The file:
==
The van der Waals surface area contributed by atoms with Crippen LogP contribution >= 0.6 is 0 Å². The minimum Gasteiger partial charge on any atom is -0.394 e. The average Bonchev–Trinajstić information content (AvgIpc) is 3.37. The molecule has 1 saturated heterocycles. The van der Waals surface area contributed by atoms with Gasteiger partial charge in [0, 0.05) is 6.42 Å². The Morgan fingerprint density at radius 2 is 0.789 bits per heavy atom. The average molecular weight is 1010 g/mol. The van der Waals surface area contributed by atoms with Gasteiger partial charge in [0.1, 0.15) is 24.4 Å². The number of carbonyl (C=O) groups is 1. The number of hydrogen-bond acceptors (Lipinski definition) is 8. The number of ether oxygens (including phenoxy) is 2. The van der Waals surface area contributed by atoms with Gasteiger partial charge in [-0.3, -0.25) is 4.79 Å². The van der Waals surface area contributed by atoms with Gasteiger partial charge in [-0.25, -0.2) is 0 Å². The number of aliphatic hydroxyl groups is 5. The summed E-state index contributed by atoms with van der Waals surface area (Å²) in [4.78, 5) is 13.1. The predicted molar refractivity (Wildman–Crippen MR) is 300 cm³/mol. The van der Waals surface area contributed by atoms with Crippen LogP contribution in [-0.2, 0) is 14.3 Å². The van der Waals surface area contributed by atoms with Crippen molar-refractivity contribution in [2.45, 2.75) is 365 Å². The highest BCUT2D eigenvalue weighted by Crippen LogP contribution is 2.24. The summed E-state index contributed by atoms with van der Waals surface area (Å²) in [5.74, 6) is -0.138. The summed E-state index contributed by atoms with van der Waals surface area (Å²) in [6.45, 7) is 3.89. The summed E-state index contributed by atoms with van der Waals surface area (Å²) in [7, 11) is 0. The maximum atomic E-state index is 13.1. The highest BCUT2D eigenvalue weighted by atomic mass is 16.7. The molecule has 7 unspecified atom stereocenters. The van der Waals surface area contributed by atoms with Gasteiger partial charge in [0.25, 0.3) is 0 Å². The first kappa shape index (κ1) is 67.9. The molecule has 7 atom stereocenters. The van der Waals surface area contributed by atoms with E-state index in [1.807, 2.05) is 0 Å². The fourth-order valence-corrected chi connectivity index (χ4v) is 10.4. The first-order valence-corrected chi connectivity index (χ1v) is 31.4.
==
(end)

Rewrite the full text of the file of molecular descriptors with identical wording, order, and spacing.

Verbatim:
The van der Waals surface area contributed by atoms with Crippen LogP contribution >= 0.6 is 0 Å². The minimum Gasteiger partial charge on any atom is -0.394 e. The average Bonchev–Trinajstić information content (AvgIpc) is 3.37. The molecule has 1 saturated heterocycles. The van der Waals surface area contributed by atoms with Gasteiger partial charge in [0, 0.05) is 6.42 Å². The Morgan fingerprint density at radius 2 is 0.789 bits per heavy atom. The average molecular weight is 1010 g/mol. The van der Waals surface area contributed by atoms with Gasteiger partial charge in [0.1, 0.15) is 24.4 Å². The number of carbonyl (C=O) groups is 1. The number of hydrogen-bond acceptors (Lipinski definition) is 8. The number of ether oxygens (including phenoxy) is 2. The van der Waals surface area contributed by atoms with Gasteiger partial charge in [-0.3, -0.25) is 4.79 Å². The van der Waals surface area contributed by atoms with Gasteiger partial charge in [-0.25, -0.2) is 0 Å². The number of aliphatic hydroxyl groups is 5. The summed E-state index contributed by atoms with van der Waals surface area (Å²) in [4.78, 5) is 13.1. The predicted molar refractivity (Wildman–Crippen MR) is 300 cm³/mol. The van der Waals surface area contributed by atoms with Crippen LogP contribution in [-0.2, 0) is 14.3 Å². The van der Waals surface area contributed by atoms with Crippen molar-refractivity contribution in [2.45, 2.75) is 365 Å². The highest BCUT2D eigenvalue weighted by Crippen LogP contribution is 2.24. The summed E-state index contributed by atoms with van der Waals surface area (Å²) in [5.74, 6) is -0.138. The summed E-state index contributed by atoms with van der Waals surface area (Å²) in [6.45, 7) is 3.89. The summed E-state index contributed by atoms with van der Waals surface area (Å²) in [7, 11) is 0. The maximum atomic E-state index is 13.1. The highest BCUT2D eigenvalue weighted by atomic mass is 16.7. The molecule has 7 unspecified atom stereocenters. The van der Waals surface area contributed by atoms with Gasteiger partial charge in [0.25, 0.3) is 0 Å². The first kappa shape index (κ1) is 67.9. The molecule has 7 atom stereocenters. The van der Waals surface area contributed by atoms with E-state index in [1.807, 2.05) is 0 Å². The fourth-order valence-corrected chi connectivity index (χ4v) is 10.4. The first-order valence-corrected chi connectivity index (χ1v) is 31.4.